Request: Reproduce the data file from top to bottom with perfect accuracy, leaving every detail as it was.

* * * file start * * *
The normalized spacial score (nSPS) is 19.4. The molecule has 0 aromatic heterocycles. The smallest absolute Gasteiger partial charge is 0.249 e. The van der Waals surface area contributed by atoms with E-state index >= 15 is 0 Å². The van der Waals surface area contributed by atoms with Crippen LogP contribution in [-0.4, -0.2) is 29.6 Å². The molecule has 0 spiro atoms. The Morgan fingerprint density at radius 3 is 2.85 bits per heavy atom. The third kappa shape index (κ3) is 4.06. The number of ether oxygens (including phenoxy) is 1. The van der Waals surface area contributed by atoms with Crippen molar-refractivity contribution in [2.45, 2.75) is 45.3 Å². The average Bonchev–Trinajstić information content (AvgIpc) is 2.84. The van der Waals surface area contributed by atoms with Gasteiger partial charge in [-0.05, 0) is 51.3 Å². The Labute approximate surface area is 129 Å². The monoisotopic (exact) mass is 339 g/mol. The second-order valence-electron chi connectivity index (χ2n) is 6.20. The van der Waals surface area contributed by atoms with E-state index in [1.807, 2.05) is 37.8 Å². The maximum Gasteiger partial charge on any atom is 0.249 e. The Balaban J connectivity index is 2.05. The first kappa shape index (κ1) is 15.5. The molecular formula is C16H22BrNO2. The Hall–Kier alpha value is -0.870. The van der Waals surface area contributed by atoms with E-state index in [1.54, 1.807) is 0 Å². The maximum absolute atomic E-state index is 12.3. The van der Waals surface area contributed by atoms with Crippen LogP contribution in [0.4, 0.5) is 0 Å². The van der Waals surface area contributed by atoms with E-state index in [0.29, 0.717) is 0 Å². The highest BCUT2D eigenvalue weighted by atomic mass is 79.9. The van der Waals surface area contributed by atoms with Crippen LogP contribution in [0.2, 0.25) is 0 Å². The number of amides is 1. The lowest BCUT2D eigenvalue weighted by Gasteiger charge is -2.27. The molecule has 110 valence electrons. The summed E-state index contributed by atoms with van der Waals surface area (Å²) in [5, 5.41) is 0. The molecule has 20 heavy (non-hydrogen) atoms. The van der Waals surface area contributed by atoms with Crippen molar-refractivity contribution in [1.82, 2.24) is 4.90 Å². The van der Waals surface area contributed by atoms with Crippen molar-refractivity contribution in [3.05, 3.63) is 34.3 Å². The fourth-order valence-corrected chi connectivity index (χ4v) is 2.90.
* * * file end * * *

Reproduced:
The normalized spacial score (nSPS) is 19.4. The molecule has 0 aromatic heterocycles. The smallest absolute Gasteiger partial charge is 0.249 e. The van der Waals surface area contributed by atoms with E-state index >= 15 is 0 Å². The van der Waals surface area contributed by atoms with Crippen LogP contribution in [-0.4, -0.2) is 29.6 Å². The molecule has 0 spiro atoms. The Morgan fingerprint density at radius 3 is 2.85 bits per heavy atom. The third kappa shape index (κ3) is 4.06. The number of ether oxygens (including phenoxy) is 1. The van der Waals surface area contributed by atoms with Crippen molar-refractivity contribution in [2.45, 2.75) is 45.3 Å². The average Bonchev–Trinajstić information content (AvgIpc) is 2.84. The van der Waals surface area contributed by atoms with Gasteiger partial charge in [-0.05, 0) is 51.3 Å². The Labute approximate surface area is 129 Å². The monoisotopic (exact) mass is 339 g/mol. The second-order valence-electron chi connectivity index (χ2n) is 6.20. The van der Waals surface area contributed by atoms with E-state index in [1.807, 2.05) is 37.8 Å². The maximum Gasteiger partial charge on any atom is 0.249 e. The Balaban J connectivity index is 2.05. The first kappa shape index (κ1) is 15.5. The molecular formula is C16H22BrNO2. The Hall–Kier alpha value is -0.870. The van der Waals surface area contributed by atoms with E-state index in [1.54, 1.807) is 0 Å². The maximum absolute atomic E-state index is 12.3. The van der Waals surface area contributed by atoms with Crippen LogP contribution in [0.4, 0.5) is 0 Å². The van der Waals surface area contributed by atoms with E-state index in [0.29, 0.717) is 0 Å². The highest BCUT2D eigenvalue weighted by atomic mass is 79.9. The van der Waals surface area contributed by atoms with Crippen LogP contribution in [0.2, 0.25) is 0 Å². The number of amides is 1. The lowest BCUT2D eigenvalue weighted by Gasteiger charge is -2.27. The molecule has 110 valence electrons. The summed E-state index contributed by atoms with van der Waals surface area (Å²) in [5, 5.41) is 0. The molecule has 20 heavy (non-hydrogen) atoms. The van der Waals surface area contributed by atoms with Crippen molar-refractivity contribution in [1.82, 2.24) is 4.90 Å². The van der Waals surface area contributed by atoms with Crippen molar-refractivity contribution in [3.05, 3.63) is 34.3 Å². The fourth-order valence-corrected chi connectivity index (χ4v) is 2.90.